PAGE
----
Should International Students Take the ACT?

Looking to make the move to the US for college? Good news and- well- not-so-great news. In your favor, American colleges are looking to diversify their student body now more than ever, and hold special places for international applicants. As a downside, this does not mean that you are immune to submitting scores on the same college entrance exams required of other students, which may prove more challenging if you have a non-American linguistic and educational background.

Magooshers are nothing if not up for a challenge, though, right? The important thing is knowing what to expect, and preparing very well in advance, with close attention to the levels of mastery you need both in language and exam prep-related academic content before delving deeply into ACT territory.


Understand Why American College Entrance Exams are Important

Both the SAT (Scholastic Aptitude Test) and the ACT (American College Test) are designed to assess students’ knowledge and skills outside of a school context, so that all students have the equal opportunity to achieve irrespective of their academic backgrounds. While the two tests have distinct differences, both are used to gauge the test-taker’s critical thinking and reasoning skills, predictors of success in college and beyond. One’s achievement on the test is also thought to be indicative of how hard his/her work ethic will be in school.

For both exams, a high level of competency in English is important (more on that in another passage). Students tend to do better on one test over the other, however. The SAT is the better option for many. You can read more about that here:


Why Choose the ACT?

Where the ACT has grown in popularity among domestic students, it’s actually also seen a surge among international American college applicants as well. What’s the appeal?

  • The ACT is more straightforward. Many students believe that the ACT questions are less confusingly worded than are the SAT ones and that the Reading passages are easier to comprehend.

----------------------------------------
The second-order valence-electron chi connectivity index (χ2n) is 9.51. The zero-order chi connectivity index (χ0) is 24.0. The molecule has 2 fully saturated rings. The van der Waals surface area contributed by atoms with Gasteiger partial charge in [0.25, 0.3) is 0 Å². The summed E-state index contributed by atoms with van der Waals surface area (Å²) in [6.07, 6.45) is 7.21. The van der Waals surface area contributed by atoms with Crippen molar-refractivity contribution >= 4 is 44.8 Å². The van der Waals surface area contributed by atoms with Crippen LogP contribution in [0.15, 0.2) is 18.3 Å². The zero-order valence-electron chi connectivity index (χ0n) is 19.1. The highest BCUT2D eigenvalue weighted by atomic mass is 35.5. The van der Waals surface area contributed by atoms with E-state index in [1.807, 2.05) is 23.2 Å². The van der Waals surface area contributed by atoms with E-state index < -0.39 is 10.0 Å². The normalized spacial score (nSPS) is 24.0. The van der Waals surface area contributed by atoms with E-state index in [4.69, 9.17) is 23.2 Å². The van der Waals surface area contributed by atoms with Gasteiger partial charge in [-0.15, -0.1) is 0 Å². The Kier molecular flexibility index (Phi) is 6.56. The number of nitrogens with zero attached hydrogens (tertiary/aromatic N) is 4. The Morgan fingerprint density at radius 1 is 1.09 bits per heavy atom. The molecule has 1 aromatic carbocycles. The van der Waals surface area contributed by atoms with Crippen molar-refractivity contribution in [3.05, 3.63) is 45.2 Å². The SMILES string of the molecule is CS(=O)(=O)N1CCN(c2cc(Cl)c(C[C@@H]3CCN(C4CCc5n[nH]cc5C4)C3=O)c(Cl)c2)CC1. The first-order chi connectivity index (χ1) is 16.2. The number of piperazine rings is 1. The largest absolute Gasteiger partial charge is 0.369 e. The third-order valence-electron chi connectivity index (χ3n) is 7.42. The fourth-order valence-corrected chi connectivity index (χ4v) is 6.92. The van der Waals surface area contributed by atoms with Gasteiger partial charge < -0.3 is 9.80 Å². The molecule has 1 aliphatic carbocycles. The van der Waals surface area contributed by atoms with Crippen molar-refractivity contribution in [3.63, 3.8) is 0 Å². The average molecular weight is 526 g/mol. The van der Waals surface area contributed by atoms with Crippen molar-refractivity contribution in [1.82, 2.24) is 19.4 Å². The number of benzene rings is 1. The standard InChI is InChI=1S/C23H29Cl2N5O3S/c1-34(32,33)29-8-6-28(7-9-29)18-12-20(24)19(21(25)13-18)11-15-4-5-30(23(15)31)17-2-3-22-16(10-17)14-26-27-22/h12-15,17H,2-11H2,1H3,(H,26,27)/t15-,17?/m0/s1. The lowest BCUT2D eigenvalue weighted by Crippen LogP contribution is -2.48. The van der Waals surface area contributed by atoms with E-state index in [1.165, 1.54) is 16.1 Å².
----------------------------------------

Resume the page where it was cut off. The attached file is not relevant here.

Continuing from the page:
• It’s more comprehensive. Unlike the SAT, which includes only Verbal and Math portions, the ACT covers Reading, Writing, Math and Science. Test-takers interested in STEM might want to take the opportunity to demonstrate to colleges their math and scientific reasoning skills via the ACT.
  • It aligns more closely with IB curriculum. IB candidates in international schools may specifically want to examine the ACT’s content to see if it’s in line with their ongoing studies.

Deciding to take the ACT as an international student on the path to American college acceptance is not without its challenges, but provides numerous important rewards as well. Read on, ambitious Magoosher, for tips specific to situations common among international ACT-takers.



  • Susanna Langholm

    Susanna holds a BA in Education & Liberal Studies from Smith College and has spent the better part of her college and post-graduate years helping students achieve success both in and outside of the classroom. Most recently, Susanna served as the Assistant Director for a tutoring franchise catering to college-bound exam prep students, learning a thing or two about the ACT in the process. When she’s not navigating the test-taking waters for the sake of her students, Susanna can be found reading, writing on her education blog, skiing, or planning a future filled with international travel - her favorite (but most expensive) hobby.

By the way, Magoosh can help you study for both the SAT and ACT exams. Click here to learn more!

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